Reptile Forums banner

1 - 8 of 8 Posts

·
Registered
Joined
·
1,967 Posts
Discussion Starter #1
Hi!

I'll be receiving 3.3 of these in August, just wanted to start up a discussion on them, and hopefully those who have kept them will share their experiences.

I've kept a good few lacertids before - my aim with these is to hopefully start a breeding colony with the view to eventually having future generations in an outdoor enclosure.

I will be keeping the new arrivals in pairs in 36" x 15" x 18" wooden vivs (I would have preferred glass, but had to use wooden as they stack more easily...)

I'll be using a bank of fluorescent lights in each viv, I'm starting off with a repti-glo 10.0 and a Hagen Life-Glo II to provide UV and "white" light respectively (I'm a firm believer that good light intensity = happy lacertids) and depending on how we go may add another Life-glo and a repti-glo 2.0 to each viv.

Heating provided by a 60W bulb to one side of the viv. This may be upgraded to 100W if I feel temps aren't up to scratch, but I find wooden vivs of this size hold heat a little too well and I want to provide at least some thermal gradient. There will be no heating at night - the vivs will be allowed to fall to room temp.

I'll be using a deep substrate of soil/peat/sand so the lizards can burrow, and I'm going to try my hand at using ivies, herbs and lavender in the setup - I've not tried herbs or lavender indoors before but thought I'd give it a try as I associate Sand Lizards with garrigue and maquis habitats in France and wanted to recreate this (I know this subspecies is more easterly in distribution - but meh).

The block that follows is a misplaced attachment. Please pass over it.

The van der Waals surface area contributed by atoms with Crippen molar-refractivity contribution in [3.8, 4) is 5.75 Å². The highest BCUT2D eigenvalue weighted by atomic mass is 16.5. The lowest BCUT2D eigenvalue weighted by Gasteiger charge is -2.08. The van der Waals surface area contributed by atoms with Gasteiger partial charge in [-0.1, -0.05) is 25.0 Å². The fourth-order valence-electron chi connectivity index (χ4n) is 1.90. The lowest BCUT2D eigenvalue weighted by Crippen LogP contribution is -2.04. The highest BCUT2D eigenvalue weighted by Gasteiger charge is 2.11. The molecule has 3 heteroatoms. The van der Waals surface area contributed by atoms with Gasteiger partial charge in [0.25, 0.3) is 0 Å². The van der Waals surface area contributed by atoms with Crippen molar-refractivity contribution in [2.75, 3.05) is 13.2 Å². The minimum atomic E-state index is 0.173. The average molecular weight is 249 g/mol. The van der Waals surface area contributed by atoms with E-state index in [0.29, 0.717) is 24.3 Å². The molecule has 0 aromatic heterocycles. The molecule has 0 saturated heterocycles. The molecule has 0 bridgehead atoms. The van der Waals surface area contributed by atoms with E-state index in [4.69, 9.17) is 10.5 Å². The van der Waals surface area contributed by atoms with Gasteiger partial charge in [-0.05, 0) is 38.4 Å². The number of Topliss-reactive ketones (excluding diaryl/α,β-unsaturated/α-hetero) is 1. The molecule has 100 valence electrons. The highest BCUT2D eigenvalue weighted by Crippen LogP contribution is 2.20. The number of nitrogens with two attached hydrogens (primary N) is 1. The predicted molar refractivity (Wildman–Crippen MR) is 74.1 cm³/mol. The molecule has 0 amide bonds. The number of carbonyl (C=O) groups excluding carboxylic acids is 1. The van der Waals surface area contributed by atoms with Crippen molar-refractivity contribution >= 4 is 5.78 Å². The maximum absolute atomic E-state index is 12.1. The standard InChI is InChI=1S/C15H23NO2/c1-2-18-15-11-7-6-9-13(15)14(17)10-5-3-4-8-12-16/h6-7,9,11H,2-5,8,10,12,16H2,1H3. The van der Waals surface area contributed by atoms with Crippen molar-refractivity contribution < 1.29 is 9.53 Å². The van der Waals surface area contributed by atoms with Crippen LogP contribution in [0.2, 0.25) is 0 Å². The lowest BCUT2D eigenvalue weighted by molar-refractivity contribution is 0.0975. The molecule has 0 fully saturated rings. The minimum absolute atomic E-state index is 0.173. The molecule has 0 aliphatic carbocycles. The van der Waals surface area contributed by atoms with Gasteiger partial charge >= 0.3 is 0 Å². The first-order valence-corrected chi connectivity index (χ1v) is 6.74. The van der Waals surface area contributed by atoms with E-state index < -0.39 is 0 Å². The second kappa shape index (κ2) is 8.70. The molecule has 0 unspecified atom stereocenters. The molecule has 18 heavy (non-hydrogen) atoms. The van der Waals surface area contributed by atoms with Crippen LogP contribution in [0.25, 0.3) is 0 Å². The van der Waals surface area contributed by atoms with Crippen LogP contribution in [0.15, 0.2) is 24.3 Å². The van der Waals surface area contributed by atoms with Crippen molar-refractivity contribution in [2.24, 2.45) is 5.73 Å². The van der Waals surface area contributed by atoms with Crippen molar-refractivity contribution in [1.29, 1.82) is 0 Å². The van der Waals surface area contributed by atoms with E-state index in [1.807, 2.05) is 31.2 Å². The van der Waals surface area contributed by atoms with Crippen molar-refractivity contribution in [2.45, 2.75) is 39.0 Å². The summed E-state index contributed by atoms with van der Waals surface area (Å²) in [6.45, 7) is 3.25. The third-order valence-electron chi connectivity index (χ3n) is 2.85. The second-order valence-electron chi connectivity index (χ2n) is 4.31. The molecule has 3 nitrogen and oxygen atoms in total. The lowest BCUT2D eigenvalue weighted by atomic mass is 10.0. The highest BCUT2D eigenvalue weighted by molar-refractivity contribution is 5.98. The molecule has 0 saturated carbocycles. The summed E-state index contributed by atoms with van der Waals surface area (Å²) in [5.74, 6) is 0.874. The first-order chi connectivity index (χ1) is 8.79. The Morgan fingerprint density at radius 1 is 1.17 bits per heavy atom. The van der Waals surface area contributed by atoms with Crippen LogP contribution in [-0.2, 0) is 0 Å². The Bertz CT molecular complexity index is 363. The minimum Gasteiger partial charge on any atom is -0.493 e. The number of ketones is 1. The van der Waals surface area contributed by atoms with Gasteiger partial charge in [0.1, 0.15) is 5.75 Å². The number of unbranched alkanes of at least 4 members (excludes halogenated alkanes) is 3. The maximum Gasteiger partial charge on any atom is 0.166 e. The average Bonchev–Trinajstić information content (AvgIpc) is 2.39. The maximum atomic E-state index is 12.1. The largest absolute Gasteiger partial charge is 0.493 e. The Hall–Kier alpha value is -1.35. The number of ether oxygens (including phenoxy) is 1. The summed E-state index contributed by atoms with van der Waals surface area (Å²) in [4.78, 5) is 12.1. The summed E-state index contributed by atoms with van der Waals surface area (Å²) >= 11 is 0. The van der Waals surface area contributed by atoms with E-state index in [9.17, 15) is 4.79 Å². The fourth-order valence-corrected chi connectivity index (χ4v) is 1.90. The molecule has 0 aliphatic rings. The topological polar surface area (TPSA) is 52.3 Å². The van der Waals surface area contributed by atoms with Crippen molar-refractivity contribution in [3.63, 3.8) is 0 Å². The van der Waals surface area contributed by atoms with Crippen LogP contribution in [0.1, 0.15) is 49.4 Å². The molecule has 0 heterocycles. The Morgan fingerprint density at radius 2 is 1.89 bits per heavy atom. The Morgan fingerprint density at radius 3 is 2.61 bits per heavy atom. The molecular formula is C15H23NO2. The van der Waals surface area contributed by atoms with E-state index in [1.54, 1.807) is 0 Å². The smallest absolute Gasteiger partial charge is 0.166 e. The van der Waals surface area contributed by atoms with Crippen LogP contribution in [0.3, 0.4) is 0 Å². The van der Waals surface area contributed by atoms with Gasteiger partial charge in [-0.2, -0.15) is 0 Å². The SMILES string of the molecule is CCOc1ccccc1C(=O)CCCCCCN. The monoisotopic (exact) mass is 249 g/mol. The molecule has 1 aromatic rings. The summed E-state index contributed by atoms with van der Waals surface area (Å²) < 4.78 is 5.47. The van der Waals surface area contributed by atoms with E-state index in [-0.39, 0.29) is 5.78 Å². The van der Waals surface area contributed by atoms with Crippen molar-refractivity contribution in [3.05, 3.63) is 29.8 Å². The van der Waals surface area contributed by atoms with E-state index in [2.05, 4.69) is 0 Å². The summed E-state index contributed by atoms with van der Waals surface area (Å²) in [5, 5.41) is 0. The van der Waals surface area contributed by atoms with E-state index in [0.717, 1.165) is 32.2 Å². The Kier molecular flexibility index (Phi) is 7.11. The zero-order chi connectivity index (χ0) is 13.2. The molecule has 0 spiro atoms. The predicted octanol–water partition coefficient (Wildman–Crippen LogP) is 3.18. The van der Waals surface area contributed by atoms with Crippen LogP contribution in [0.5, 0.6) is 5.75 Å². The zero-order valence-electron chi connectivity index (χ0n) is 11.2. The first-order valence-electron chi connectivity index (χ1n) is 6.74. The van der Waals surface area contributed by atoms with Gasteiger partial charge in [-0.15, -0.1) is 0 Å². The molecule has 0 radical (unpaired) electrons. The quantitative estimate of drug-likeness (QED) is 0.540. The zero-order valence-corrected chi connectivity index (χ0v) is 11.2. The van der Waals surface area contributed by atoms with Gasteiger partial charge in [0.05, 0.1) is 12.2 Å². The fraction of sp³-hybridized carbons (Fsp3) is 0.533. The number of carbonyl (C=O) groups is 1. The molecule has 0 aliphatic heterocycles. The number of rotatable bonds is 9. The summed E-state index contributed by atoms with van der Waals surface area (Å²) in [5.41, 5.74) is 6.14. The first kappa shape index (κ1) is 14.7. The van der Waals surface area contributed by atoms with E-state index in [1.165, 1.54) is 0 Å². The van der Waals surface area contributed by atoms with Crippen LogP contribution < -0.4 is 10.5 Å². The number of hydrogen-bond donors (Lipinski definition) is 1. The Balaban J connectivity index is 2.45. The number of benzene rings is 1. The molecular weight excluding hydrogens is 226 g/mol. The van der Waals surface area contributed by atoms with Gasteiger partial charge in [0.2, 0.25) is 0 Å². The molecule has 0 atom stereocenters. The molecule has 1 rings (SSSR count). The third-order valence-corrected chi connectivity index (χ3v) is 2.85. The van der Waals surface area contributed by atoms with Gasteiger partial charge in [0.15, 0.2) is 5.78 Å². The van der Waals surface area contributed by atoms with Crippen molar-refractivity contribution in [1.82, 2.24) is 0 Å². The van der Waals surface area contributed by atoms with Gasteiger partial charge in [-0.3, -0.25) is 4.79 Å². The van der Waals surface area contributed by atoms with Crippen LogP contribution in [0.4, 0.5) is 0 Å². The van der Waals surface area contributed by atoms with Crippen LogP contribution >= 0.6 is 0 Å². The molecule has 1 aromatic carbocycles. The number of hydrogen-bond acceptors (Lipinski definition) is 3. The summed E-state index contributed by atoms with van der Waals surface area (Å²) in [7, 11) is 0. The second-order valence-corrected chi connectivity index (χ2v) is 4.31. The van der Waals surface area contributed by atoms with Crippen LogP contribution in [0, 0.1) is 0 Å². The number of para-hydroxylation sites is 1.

Should I be successful in breeding them then, as said, future generations will hopefully be housed in a 10ft diameter reptiliary I have plans to buld outside, but that'll be a project for the next few years.

Any comments? Tips? Advice? Discuss away!

Regards,
Francis
 

·
Registered
Joined
·
785 Posts
They will almost certainly be alot happier outdoors. Why not start with a smaller outdoor vivarium first rather than investing in all that expensive equipment (UV lights etc) ?
 

·
Super Moderator
Joined
·
7,032 Posts
They will do better outdoors.Indoors you will need to hibernate them artificially and that is not always easy.
I would suggest coarse sand as a substrate.
 

·
Registered
Joined
·
189 Posts
exigua

I always keep lacertas outside, i have exigua outside and they breed every year (more or less). I wouldnt dream of keeping them indoors, far too many hassles and complications indoors.
A large sandy bottomed enclosure with rocks and plants for cover and good deep substrate to burrow into for hibernation will be fine. Exigua are funny things as they hibernate for a very long time as well- mine usually go down from the end of August until march.